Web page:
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Maier v. United States

decided: May 8, 1984.

HENRY W. MAIER, PETITIONER
v.
THE FEDERAL COMMUNICATIONS COMMISSION AND THE UNITED STATES OF AMERICA, RESPONDENTS, WTMJ, INC., INTERVENOR-RESPONDENT



Petition for Review of a Memorandum Opinion and Order of the Federal Communications Commission Released February 25, 1983. William J. Tricarico, Secretary FCC No. 83-82, 32872.

Eschbach, Posner and Flaum, Circuit Judges. Posner, Circuit Judge, dissenting.

Author: Flaum

FLAUM, Circuit Judge.

Petitioner Henry W. Maier, the mayor of Milwaukee, Wisconsin, petitions this court for review of an order of the Federal Communications Commission. In that order, the Commission refused to take action against the intervenor in this case, WTMJ, Inc., for what the petitioner claims were violations of the fairness doctrine and the personal attack rule. For the reasons stated below, we affirm the Commission's decision to reject the petitioner's complaint.

I.

The intervenor, WTMJ, Inc. (WTMJ), is a wholly-owned subsidiary of Milwaukee Journal, Inc., and is licensed to operate an AM radio station, WTMJ; an FM radio station, WKTI; and a television station, WTMJ-TV. Between March 2, 1981, and May 6, 1981, WTMJ broadcast over its three facilities a series of fifteen editorials relating to two controversial issues of public importance: the manner in which the city of Milwaukee was managing its garbage collection system, and the manner in which the city of Milwaukee was handling its labor disputes involving fire, police and garbage collection employees. The editorials were critical of city management and city officials, and a number of the editorials specifically mentioned the petitioner.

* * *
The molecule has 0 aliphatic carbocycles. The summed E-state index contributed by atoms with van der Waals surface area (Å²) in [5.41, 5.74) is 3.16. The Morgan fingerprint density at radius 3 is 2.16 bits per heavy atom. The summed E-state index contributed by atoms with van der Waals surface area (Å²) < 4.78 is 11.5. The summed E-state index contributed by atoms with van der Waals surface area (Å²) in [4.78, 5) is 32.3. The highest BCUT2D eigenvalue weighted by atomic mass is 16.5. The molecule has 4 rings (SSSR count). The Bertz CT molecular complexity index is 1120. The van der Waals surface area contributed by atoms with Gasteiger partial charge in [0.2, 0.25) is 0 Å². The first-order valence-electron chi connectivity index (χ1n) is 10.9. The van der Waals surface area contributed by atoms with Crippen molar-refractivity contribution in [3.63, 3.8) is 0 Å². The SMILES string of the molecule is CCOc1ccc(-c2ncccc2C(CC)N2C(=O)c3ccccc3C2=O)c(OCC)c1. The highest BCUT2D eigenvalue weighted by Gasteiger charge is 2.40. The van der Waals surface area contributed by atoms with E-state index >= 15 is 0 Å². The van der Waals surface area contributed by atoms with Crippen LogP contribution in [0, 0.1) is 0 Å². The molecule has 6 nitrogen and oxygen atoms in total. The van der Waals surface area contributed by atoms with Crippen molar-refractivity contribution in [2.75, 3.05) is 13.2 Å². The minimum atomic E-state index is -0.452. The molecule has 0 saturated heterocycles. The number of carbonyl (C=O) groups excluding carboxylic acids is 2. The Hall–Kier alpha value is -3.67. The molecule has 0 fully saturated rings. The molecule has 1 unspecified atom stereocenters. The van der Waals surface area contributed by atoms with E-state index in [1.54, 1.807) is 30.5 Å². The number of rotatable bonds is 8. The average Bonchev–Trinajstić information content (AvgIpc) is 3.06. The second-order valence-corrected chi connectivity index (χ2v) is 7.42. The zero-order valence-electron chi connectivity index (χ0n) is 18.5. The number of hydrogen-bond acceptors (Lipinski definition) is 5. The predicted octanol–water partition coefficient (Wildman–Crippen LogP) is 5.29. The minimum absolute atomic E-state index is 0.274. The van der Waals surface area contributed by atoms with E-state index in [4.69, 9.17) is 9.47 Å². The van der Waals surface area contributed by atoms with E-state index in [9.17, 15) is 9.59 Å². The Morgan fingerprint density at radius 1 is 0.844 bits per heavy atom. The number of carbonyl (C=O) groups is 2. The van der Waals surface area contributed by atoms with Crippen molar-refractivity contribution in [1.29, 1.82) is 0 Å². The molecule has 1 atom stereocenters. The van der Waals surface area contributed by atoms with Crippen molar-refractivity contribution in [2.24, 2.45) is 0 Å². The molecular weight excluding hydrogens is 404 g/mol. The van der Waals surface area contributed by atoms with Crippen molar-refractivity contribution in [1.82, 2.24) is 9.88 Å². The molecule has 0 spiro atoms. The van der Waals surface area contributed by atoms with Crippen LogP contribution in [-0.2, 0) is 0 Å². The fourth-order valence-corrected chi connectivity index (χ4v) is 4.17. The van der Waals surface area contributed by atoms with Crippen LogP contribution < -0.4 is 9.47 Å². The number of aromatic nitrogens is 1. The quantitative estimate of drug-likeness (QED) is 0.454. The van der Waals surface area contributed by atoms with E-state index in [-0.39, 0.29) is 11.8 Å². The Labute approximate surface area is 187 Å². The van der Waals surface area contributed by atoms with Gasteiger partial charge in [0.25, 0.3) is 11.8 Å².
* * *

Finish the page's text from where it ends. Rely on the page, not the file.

On June 5, 1981, the petitioner filed a complaint with the Commission. After being informed by the Commission's staff of certain deficiencies in his complaint, the petitioner submitted an amended complaint, on September 16, 1981. In this complaint, he alleged that WTMJ "in setting forth [its] views on controversial issues of public importance in the editorials referred to above [has] presented only one side of the issue in [its] overall programming," in violation of the fairness doctrine. Pet. App. at 148. The petitioner also contended that WTMJ had violated the Commission's personal attack rule, 47 C.F.R. § 73.1920 (1982), by broadcasting an attack on the petitioner's personal qualities and then failing to provide him with an opportunity to respond. Pet. App. at 129-30. As a remedy for these alleged violations, the petitioner asked that WTMJ be reprimanded, that the petitioner be provided with at least one-half hour free air time of his own choosing on each of WTMJ's broadcast outlets, and that WTMJ be required at its own expense to broadcast viewpoints opposed to its editorial position on the two issues addressed in the petitioner's complaint.

Upon review of the petitioner's complaint, the Commission's Broadcast Bureau requested WTMJ to respond to the petitioner's allegations. WTMJ filed its response on December 16, 1981, admitting that its editorials addressed controversial issues of public importance and thus triggered obligations under the fairness doctrine, but denying that those obligations had been breached. The petitioner filed a reply on February 1, 1982. By letter dated July 29, 1982, the Broadcast Bureau denied the petitioner's amended complaint.

On September 1, 1982, the petitioner filed an application for review before the Commission. Opposition to the application was filed by WTMJ two weeks later. By a memorandum opinion and order dated February 25, 1983, the Commission denied the application for review, finding that WTMJ had not violated either the fairness doctrine or the personal attack rule. The petitioner appeals from this decision.

II.